York County District Attorney Tom Kearney said his office provides "efficient justice" while operating with a reduced staff on a tight budget.
However, his challenger Korey Leslie said he wants to be elected the new DA so he can run the office effectively by lowering the caseload and working better with police.
The two attorneys made their case during the York County Republican Club debate held Monday at Heritage Hills Golf Resort in York Township.
Kearney, 61, of Springettsbury Township, and Leslie, 35, of Fairview Township, are seeking the York Republican nomination in next month's election. More than 100 people attended the debate.
Kearney said his office is among the most efficient DA's offices in the state. The average third-class county prosecutes 5,000 cases a year, he said.
However, in York County, 7,500 cases were prosecuted in during his first year in office, Kearney said. The prosecuted cases increased to 9,200 last year, an all-time county record.
"We're doing more with less and do it better than anyone in the state," he said. "We've tried more cases, with the exception of Philadelphia and Pittsburgh. We had four percent of cases (remaining) on the docket after one year. The statewide average is 14 percent for counties our size."
However, Leslie said Kearney's numbers for prosecuted cases only prove that there has been an increase in crime and the DA's Office needs to work better with police to prevent criminal activity.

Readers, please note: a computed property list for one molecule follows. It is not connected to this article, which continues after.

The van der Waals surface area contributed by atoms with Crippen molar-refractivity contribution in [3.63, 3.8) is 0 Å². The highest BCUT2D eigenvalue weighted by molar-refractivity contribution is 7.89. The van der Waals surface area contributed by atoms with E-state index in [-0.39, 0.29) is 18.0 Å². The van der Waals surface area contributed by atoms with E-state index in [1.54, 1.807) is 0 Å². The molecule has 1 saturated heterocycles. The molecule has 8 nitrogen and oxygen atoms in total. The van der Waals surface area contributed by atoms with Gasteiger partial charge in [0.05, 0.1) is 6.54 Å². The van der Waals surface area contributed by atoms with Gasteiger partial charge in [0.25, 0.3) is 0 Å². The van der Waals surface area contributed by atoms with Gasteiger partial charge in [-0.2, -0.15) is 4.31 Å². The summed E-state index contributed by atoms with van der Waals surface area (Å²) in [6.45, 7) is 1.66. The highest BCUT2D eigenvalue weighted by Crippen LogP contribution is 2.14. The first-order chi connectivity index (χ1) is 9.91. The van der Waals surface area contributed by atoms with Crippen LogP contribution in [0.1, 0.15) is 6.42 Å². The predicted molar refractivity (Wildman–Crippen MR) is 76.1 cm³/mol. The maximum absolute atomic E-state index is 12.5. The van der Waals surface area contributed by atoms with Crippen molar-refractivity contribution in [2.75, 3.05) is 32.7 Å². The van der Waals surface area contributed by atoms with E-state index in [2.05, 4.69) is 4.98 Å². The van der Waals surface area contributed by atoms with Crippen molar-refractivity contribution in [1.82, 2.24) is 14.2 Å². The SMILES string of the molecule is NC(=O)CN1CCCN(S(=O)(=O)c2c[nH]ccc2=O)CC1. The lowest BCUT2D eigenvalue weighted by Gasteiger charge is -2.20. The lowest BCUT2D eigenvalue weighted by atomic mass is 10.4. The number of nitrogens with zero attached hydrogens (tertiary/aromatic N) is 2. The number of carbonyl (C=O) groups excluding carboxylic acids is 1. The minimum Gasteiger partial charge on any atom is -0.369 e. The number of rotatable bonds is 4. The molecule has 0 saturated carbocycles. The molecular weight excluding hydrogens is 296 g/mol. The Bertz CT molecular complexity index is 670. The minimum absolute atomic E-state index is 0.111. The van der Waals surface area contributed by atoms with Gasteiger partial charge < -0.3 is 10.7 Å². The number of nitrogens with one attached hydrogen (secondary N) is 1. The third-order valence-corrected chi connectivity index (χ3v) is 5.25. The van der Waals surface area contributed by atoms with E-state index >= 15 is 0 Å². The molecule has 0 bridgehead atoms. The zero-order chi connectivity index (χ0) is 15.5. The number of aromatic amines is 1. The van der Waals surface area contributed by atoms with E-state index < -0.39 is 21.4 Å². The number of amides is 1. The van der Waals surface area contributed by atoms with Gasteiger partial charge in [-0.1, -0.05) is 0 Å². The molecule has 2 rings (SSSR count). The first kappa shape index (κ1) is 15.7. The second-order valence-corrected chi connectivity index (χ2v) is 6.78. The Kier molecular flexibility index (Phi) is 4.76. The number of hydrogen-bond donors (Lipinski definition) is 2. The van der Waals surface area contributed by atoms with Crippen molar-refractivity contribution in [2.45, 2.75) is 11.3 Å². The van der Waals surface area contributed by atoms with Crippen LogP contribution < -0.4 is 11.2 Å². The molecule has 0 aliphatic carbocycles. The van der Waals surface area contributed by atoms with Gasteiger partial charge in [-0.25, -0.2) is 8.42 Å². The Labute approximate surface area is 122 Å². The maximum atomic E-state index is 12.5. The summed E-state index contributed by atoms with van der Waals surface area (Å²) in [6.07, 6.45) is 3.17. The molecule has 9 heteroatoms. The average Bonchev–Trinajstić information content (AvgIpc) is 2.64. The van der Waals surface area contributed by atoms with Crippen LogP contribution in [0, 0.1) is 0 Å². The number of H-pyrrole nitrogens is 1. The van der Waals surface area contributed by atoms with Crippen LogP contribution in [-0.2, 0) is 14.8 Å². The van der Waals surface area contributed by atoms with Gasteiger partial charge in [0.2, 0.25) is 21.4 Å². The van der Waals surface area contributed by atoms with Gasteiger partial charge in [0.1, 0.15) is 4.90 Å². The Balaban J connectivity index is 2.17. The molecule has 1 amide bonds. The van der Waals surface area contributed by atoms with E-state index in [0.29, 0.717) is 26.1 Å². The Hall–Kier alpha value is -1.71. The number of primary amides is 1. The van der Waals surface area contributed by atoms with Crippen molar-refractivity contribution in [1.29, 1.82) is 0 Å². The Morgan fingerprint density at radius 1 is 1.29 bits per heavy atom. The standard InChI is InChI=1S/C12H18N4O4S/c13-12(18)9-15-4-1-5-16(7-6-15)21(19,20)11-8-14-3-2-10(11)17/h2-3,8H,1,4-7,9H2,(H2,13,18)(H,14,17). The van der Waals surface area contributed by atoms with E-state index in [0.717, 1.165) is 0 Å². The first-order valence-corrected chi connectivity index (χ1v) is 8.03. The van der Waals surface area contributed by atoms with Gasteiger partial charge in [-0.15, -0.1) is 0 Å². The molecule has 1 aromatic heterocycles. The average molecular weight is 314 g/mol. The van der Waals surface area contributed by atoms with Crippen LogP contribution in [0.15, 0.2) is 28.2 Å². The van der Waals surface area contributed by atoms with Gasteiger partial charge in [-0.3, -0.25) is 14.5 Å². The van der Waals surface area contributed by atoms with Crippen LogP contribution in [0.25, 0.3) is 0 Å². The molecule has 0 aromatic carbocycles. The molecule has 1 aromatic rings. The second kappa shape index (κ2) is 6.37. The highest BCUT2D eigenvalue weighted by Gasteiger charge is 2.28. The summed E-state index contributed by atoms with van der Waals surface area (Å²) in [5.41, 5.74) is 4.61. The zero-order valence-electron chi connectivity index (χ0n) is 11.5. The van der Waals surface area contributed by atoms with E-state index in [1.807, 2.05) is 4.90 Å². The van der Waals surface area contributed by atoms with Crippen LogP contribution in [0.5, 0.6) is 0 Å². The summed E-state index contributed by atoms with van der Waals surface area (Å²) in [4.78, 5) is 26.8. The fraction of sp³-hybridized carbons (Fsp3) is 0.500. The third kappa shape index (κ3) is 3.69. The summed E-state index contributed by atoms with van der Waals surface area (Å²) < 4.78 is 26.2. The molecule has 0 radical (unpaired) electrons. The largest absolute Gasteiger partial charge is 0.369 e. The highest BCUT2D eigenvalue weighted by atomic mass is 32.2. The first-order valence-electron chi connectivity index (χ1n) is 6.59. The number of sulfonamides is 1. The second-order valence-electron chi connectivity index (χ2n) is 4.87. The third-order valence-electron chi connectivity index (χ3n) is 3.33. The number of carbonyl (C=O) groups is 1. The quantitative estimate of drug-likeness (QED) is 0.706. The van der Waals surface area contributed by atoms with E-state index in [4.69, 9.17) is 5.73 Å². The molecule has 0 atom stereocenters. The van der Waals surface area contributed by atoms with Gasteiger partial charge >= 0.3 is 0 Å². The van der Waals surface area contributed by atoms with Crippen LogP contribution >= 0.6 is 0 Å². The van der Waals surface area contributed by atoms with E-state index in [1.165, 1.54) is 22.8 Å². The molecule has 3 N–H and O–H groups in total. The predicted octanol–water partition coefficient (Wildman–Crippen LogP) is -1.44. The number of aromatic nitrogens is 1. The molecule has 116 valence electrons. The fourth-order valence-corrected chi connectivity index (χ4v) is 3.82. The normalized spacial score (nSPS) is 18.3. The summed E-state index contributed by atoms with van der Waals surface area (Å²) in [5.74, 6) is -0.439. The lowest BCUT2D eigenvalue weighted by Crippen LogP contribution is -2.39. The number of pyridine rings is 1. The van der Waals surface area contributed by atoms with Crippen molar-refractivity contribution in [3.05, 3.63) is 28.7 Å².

Leslie, who has a law office in York City, said as DA he also would work to lower the county courthouse caseload by having prosecutors attend preliminary hearings where district judges could render decisions.
Leslie said he has the endorsement of Fraternal Order of Police White Rose Lodge No. 15, the city's police union. He added that he would repair the strained relationship between the city police and the DA's Office, especially in determining how to reduce drug and violent crimes and get a handle on increasing gang activities.
"I understand you have to make decisions that are unpopular with law enforcement, but when you have a (good) relationship, they will know you're working with them and not against them," Leslie said.
Kearney said he does not seek endorsements from police agencies, as there are times when the DA's office has to do investigations or make decisions on matters concerning police conduct, shootings involving police, and on how to run crime prevention or anti-drug programs with police.
After the debate, Charles Kress, a city resident and a Democrat, said he will vote for Kearney.
"I think he's right not to seek endorsements from police departments," Kress said. "He has to work with all the departments as one. You don't want a situation where they expect you to make decisions (favoring) them because they endorsed you."
Spencer Newcomer, a Republican, said he's voting for Leslie because of the law enforcement endorsement. He said the DA's Office needs to have a good and functional relationship with police.
Newcomer, 43, also said he liked how Leslie used Kearney's case numbers to show that the DA's Office prosecuted a higher number of cases because there were more crimes.
"(Kearney) made it sound like (his office) was being efficient, but prevention is better than having to prosecute crime," Newcomer said.
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